My daughter has to present a speech at school today. As I waved her off, with a few encouraging words, I took a little time to reflect on how happy and confident she appeared. I too was happy and confident – happy she had worked hard on preparing her speech and confident she was going to do very well in her presentation.
For many people, speaking in front of others would probably rate very highly on the list of things they would rather not have to do. Whilst we may be able to avoid that in adult life, school is filled with times when students need to give speeches and presentations of all kinds.
It begins in the very earliest years of school, with show and tell sessions and ‘news’ time, where children talk about things of interest and importance to themselves. As children move through the years, the topics become more related to what is being studied in class and criteria are set against which students are assessed. Before long, your child is giving multi-modal presentations using palm cards and other props!
Given that speeches and presentations will feature so highly in your child’s school life, what can you do to help them have success in this area?
Know the topic
If possible, choose a topic which your child is familiar with. If that is not possible, research, read and then research some more until your child is familiar with the topic. Ask family and friends if they have any first-hand knowledge of the topic. The more familiar your child is with the topic, the more likely it will be that they will present their information with confidence.
Know the purpose
Most school presentations will have a clearly defined topic and purpose. Be sure to always keep the purpose in mind when preparing and understand the structure of particular styles of writing and speech. If you are unsure of the purpose or style of speech that is required, ask your child’s teacher to clarify.
Practice, practice, practice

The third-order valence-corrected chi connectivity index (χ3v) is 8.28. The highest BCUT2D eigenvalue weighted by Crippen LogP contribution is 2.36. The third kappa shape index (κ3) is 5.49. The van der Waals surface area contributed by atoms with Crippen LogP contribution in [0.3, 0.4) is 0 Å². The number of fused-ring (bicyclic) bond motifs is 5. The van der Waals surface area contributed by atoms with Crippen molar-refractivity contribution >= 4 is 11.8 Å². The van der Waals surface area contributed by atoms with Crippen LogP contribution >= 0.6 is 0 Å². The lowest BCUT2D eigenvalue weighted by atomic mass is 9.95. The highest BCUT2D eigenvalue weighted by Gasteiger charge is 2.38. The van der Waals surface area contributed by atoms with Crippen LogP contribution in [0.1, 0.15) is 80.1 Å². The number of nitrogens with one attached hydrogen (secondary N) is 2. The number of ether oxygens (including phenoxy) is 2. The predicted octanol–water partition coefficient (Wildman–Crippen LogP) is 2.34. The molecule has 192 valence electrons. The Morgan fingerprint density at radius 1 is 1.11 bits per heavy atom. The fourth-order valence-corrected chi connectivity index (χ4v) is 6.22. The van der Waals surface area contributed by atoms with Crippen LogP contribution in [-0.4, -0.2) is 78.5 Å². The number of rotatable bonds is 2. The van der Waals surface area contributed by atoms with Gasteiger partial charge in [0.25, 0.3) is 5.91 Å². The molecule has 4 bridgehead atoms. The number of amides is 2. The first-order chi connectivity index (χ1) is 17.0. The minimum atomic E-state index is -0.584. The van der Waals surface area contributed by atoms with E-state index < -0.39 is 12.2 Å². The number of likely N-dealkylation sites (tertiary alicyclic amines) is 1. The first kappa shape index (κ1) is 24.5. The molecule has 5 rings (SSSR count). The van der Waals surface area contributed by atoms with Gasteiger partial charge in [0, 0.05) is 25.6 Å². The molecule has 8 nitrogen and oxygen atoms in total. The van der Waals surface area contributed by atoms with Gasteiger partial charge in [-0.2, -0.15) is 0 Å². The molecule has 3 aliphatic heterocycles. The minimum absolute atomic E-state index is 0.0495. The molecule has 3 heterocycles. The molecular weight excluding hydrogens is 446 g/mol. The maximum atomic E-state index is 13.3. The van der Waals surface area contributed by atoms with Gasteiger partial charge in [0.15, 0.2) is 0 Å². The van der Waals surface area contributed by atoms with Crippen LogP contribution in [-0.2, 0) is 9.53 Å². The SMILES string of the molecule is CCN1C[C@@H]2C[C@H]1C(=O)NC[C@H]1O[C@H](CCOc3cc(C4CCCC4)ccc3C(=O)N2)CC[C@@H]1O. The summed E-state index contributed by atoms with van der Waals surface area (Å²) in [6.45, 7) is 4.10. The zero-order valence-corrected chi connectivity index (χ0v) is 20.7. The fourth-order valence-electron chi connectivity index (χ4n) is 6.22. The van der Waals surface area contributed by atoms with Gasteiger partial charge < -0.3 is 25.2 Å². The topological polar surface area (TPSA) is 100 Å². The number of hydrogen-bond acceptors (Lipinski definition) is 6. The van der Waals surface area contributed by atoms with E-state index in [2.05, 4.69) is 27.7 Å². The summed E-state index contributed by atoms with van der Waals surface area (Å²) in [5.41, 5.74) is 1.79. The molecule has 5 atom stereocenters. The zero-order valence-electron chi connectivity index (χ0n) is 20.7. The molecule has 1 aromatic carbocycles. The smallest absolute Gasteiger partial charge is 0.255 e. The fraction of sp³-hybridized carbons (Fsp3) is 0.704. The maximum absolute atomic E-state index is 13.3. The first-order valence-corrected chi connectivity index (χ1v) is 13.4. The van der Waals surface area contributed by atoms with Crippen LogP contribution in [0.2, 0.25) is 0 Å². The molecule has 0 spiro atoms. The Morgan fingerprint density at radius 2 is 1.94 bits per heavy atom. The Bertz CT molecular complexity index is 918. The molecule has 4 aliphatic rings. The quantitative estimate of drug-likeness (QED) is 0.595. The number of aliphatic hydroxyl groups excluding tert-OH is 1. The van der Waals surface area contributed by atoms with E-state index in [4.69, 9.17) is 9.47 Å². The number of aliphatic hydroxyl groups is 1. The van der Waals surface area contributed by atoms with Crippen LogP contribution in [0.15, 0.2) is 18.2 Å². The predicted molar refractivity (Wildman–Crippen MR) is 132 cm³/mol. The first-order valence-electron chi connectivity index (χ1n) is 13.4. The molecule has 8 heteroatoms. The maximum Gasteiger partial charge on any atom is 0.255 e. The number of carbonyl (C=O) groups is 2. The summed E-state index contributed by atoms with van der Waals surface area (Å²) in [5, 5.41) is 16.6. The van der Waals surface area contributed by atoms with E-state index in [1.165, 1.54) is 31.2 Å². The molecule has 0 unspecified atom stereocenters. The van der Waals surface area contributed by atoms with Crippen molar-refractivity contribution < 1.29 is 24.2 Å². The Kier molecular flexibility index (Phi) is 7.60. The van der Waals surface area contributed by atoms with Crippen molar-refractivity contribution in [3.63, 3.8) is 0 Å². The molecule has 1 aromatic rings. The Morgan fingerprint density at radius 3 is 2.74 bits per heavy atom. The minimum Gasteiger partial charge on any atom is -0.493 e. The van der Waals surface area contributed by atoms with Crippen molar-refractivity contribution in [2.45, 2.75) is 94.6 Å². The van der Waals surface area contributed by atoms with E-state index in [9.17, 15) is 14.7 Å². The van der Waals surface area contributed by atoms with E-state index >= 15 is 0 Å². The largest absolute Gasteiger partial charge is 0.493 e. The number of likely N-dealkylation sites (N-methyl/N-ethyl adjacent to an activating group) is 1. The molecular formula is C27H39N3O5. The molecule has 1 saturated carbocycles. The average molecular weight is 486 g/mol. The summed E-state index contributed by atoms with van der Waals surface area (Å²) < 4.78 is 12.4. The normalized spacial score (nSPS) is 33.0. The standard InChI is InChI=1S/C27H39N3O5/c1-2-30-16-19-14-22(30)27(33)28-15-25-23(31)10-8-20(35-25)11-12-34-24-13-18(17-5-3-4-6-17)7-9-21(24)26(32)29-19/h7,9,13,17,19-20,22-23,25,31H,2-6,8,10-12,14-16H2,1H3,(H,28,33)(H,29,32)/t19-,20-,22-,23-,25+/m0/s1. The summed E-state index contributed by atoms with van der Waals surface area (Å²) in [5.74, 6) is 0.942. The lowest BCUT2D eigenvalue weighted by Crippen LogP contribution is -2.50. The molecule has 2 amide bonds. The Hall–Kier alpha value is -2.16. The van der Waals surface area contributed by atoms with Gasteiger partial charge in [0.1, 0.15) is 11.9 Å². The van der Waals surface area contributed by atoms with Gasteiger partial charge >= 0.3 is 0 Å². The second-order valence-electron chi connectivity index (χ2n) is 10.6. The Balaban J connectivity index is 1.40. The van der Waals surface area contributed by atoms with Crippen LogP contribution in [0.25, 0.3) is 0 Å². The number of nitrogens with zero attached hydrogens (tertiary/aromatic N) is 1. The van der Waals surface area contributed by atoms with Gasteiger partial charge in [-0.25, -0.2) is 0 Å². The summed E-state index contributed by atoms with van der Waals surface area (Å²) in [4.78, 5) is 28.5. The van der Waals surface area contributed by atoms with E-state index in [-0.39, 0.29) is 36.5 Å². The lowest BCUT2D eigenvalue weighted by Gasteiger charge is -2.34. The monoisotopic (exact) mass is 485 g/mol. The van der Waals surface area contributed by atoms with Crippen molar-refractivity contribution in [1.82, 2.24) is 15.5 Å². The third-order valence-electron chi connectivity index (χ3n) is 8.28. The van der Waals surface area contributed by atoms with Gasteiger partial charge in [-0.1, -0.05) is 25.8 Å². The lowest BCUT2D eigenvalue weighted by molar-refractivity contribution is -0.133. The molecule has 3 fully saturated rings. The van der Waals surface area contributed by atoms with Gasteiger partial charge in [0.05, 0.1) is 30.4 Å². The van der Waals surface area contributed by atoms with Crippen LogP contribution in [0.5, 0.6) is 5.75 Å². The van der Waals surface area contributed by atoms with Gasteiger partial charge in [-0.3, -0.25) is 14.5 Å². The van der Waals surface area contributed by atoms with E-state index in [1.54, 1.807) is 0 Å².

Once the speech is written the next most important part begins – practicing the speech. Practicing at least daily will help your child enormously. Begin by getting your child to read the speech to themselves, first silently, then aloud. Be listening for correct pronunciation and smooth sentence flow. Work on these areas if needed.
This is another crucial element. Your child is ultimately going to present to an audience, so having time to practice on you is important. Try to set aside time when you can give your full attention so that your child can practice maintaining eye contact whilst speaking. This may become a little monotonous after the twentieth time, but it is worth it!
A good idea is to get your child to record themselves on a phone or dictaphone and let them listen back to it. This will help them to identify for themselves where their talk is working or falling over.
Gently guide and set goals
As you listen, look for areas where your child is doing well and praise their effort. Look too, for ways to improve and gently suggest how your child can incorporate these into their presentation. Pace, volume, clarity of speech, and eye contact are all good things to consider. Focus on just one at a time and praise any effort or success.
I really loved how this way done in my daughter’s class last year, where her teacher and peers took on this role. I saw great improvement in my daughter’s confidence and success and a result of this review and goal setting approach.
Let your child know that even if they don’t feel confident, they can look confident. Standing up tall, keeping hands still by holding palm cards and speaking in a slower voice all make a person appear confident. Share these little tips with your child and see the impact they have on the success of their presentation.
One trick that professional presenters do is to film their presentation and then watch in back in fast motion. Any nervous ticks, twitching or repetitive physical habits - such as hair twiddling, hand gestering or face-touching - will be instantly obvious.
Don’t worry about mistakes
Even after all the preparation and practice, there may still be some mistakes in the presentation. Let you child know that this is likely to happen and equally let them know that the audience will most likely not notice. Substituting a word that sounds correct, or forgetting a sentence may make little difference to the overall message being given. When mistakes pop up, encourage them to keep going and chances are no one will know.
Speak positively about your child’s ability to successfully deliver their speech. Remind them of their preparation and practice, let them know how well you think they are doing and how confident they look when presenting. Those last few words of encouragement as you say goodbye can have a big impact as your child will carry that positive message with them up to the time of their presentation.
With good preparation, lots of practice, a few little tricks and oodles of encouragement your child is sure to do well in their next presentation. Why not put some of these ideas to the test and let us know how they work for your child.